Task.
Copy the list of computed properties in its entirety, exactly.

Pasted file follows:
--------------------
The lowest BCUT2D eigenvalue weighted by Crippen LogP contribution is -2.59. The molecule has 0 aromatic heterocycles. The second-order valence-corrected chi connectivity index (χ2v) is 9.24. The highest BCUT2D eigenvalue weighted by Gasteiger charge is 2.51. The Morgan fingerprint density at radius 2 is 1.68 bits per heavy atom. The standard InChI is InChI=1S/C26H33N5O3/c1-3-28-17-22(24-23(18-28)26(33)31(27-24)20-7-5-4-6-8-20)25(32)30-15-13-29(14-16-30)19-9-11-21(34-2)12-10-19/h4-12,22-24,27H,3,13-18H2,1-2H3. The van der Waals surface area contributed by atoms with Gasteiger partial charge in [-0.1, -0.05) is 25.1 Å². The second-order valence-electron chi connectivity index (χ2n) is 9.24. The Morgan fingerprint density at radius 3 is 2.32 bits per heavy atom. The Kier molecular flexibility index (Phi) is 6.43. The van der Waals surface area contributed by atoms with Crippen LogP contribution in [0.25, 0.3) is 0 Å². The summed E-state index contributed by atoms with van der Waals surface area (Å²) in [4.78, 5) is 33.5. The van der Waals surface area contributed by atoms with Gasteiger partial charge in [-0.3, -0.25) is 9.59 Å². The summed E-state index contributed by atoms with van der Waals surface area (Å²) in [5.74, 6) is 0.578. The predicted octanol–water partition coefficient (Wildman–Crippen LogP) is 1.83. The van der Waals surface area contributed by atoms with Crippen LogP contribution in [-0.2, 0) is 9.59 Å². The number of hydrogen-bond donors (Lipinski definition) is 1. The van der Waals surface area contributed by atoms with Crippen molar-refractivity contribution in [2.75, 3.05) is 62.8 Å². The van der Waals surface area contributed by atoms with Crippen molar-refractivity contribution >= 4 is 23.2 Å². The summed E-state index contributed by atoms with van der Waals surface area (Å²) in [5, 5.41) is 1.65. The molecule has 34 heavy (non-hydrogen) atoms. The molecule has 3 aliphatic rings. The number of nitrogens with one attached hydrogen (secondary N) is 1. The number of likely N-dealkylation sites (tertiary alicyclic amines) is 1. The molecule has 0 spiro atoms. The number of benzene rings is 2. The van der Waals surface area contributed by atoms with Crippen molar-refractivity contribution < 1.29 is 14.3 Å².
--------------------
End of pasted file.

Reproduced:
The lowest BCUT2D eigenvalue weighted by Crippen LogP contribution is -2.59. The molecule has 0 aromatic heterocycles. The second-order valence-corrected chi connectivity index (χ2v) is 9.24. The highest BCUT2D eigenvalue weighted by Gasteiger charge is 2.51. The Morgan fingerprint density at radius 2 is 1.68 bits per heavy atom. The standard InChI is InChI=1S/C26H33N5O3/c1-3-28-17-22(24-23(18-28)26(33)31(27-24)20-7-5-4-6-8-20)25(32)30-15-13-29(14-16-30)19-9-11-21(34-2)12-10-19/h4-12,22-24,27H,3,13-18H2,1-2H3. The van der Waals surface area contributed by atoms with Gasteiger partial charge in [-0.1, -0.05) is 25.1 Å². The second-order valence-electron chi connectivity index (χ2n) is 9.24. The Morgan fingerprint density at radius 3 is 2.32 bits per heavy atom. The Kier molecular flexibility index (Phi) is 6.43. The van der Waals surface area contributed by atoms with Crippen LogP contribution in [0.25, 0.3) is 0 Å². The summed E-state index contributed by atoms with van der Waals surface area (Å²) in [4.78, 5) is 33.5. The van der Waals surface area contributed by atoms with Gasteiger partial charge in [-0.3, -0.25) is 9.59 Å². The summed E-state index contributed by atoms with van der Waals surface area (Å²) in [5.74, 6) is 0.578. The predicted octanol–water partition coefficient (Wildman–Crippen LogP) is 1.83. The van der Waals surface area contributed by atoms with Crippen LogP contribution in [-0.2, 0) is 9.59 Å². The number of hydrogen-bond donors (Lipinski definition) is 1. The van der Waals surface area contributed by atoms with Crippen molar-refractivity contribution in [2.75, 3.05) is 62.8 Å². The van der Waals surface area contributed by atoms with Crippen molar-refractivity contribution >= 4 is 23.2 Å². The summed E-state index contributed by atoms with van der Waals surface area (Å²) in [5, 5.41) is 1.65. The molecule has 34 heavy (non-hydrogen) atoms. The molecule has 3 aliphatic rings. The number of nitrogens with one attached hydrogen (secondary N) is 1. The number of likely N-dealkylation sites (tertiary alicyclic amines) is 1. The molecule has 0 spiro atoms. The number of benzene rings is 2. The van der Waals surface area contributed by atoms with Crippen molar-refractivity contribution < 1.29 is 14.3 Å².